Deep into several research projects, including one exploring early Jersey City history, I’ve been leafing through books and jotting down notes at the New York Public Library or the Jersey City Free Public Library on many evenings and weekend afternoons.
My post from last summer examined the connection between Washington Irving, America’s first international author and a connoisseur of Dutch culture, and the village of Communipaw—a part of contemporary Jersey City.
This post has proven to be my most read piece with visitors from around the globe, illustrating the power and the possibility of culture—whether it be art, literature, music, or cuisine–to transcend nationality, race, religion, and ethnicity. Although culture is often mocked by power and society (including President Obama, disappointingly enough), culture does not only enrich individual lives, but it intellectually and even spiritually serves as the bedrock of civilization. If a society does not value culture, what might it become? ISIS is the most horrific contemporary example.
But I digress.
My blogging has been sporadic during the past several months, and my attention has wandered far afield from my original subject of Jersey City. This post marks an intellectual return to the forgotten Dutch empire on the banks of the Hudson River.
Following the Pavonia Massacre, hostilities between Dutch colonists and the surrounding Native American tribes continued until a treaty was brokered in 1645. Two years’ later in 1647, Willem Kieft was recalled to the Netherlands to account for his troubled leadership and management of the colony. Peter Stuyvesant arrived in New Netherland in 1847 to replace Kieft as the Director-General. Kieft died in a shipwreck off the coast of Wales en route to Amsterdam to address the charges against him. Continue reading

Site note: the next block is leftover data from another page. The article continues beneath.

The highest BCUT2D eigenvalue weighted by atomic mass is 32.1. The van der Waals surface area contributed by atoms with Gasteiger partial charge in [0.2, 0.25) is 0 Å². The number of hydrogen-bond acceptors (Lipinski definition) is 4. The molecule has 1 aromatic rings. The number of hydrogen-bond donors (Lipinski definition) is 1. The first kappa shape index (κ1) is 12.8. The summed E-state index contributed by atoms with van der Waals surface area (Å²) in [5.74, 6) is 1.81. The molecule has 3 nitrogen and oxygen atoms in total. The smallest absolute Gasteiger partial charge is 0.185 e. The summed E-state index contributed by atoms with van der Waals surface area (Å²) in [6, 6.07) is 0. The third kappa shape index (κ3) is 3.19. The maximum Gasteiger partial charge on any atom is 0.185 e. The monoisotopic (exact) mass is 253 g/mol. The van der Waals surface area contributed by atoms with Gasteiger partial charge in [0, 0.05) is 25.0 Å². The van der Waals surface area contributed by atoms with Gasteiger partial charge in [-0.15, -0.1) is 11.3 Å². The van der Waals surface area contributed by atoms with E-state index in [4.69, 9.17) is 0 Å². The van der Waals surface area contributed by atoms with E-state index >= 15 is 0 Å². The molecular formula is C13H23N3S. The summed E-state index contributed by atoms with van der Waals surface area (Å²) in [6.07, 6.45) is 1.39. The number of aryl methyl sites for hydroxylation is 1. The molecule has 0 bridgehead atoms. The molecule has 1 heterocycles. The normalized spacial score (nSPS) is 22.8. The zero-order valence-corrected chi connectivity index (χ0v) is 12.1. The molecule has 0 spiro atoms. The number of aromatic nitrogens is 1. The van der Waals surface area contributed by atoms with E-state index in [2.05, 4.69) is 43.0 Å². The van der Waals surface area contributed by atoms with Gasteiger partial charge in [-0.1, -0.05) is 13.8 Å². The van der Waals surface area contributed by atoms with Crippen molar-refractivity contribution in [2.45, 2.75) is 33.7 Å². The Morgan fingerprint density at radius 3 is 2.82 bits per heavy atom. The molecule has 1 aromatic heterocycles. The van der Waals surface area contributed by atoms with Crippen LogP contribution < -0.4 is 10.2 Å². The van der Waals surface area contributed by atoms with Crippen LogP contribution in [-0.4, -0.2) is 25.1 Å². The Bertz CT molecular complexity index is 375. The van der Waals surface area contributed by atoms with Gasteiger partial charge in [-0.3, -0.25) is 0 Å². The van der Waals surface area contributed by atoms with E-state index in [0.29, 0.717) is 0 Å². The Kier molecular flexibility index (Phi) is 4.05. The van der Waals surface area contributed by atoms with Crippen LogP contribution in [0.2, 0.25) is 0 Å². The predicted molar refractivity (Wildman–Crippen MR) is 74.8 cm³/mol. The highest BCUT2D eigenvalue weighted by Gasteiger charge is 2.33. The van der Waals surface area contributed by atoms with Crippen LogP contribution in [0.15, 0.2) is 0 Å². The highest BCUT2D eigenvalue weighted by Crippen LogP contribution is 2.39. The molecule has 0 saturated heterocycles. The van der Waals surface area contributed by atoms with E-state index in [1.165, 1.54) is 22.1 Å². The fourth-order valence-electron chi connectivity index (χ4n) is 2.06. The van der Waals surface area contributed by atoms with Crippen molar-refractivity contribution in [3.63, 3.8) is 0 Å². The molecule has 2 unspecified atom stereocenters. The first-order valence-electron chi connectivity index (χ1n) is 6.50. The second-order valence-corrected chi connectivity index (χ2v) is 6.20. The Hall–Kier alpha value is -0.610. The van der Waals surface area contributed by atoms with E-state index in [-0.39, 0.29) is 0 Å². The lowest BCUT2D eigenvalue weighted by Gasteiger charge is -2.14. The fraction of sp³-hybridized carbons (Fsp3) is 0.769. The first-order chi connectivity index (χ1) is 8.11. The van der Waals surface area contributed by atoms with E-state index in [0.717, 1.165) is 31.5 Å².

Best known for his classic short stories “The Legend of Sleepy Hollow” and “Rip Van Winkle,” Washington Irving was America’s first man of letters. Being the first American writer to gain a European audience, Irving elevated not only his professional stature but that of American literature. His position allowed Irving to advocate for emerging authors, such as future heavyweights Nathaniel Hawthorne and Herman Melville, and to agitate for strong copyright laws to protect authors’ work and livelihood.
While leafing through Dutch New York: the Roots of Hudson Valley Culture, I discovered the artist John Quidor (See a previous blog post on the book itself).
Many historic and literary types likely have seen reproductions of Quidor’s paintings inspired by Washington Irving’s two more popular short stories, Rip Van Winkle and The Legend of Sleepy Hollow, in various American literature compilations and studies.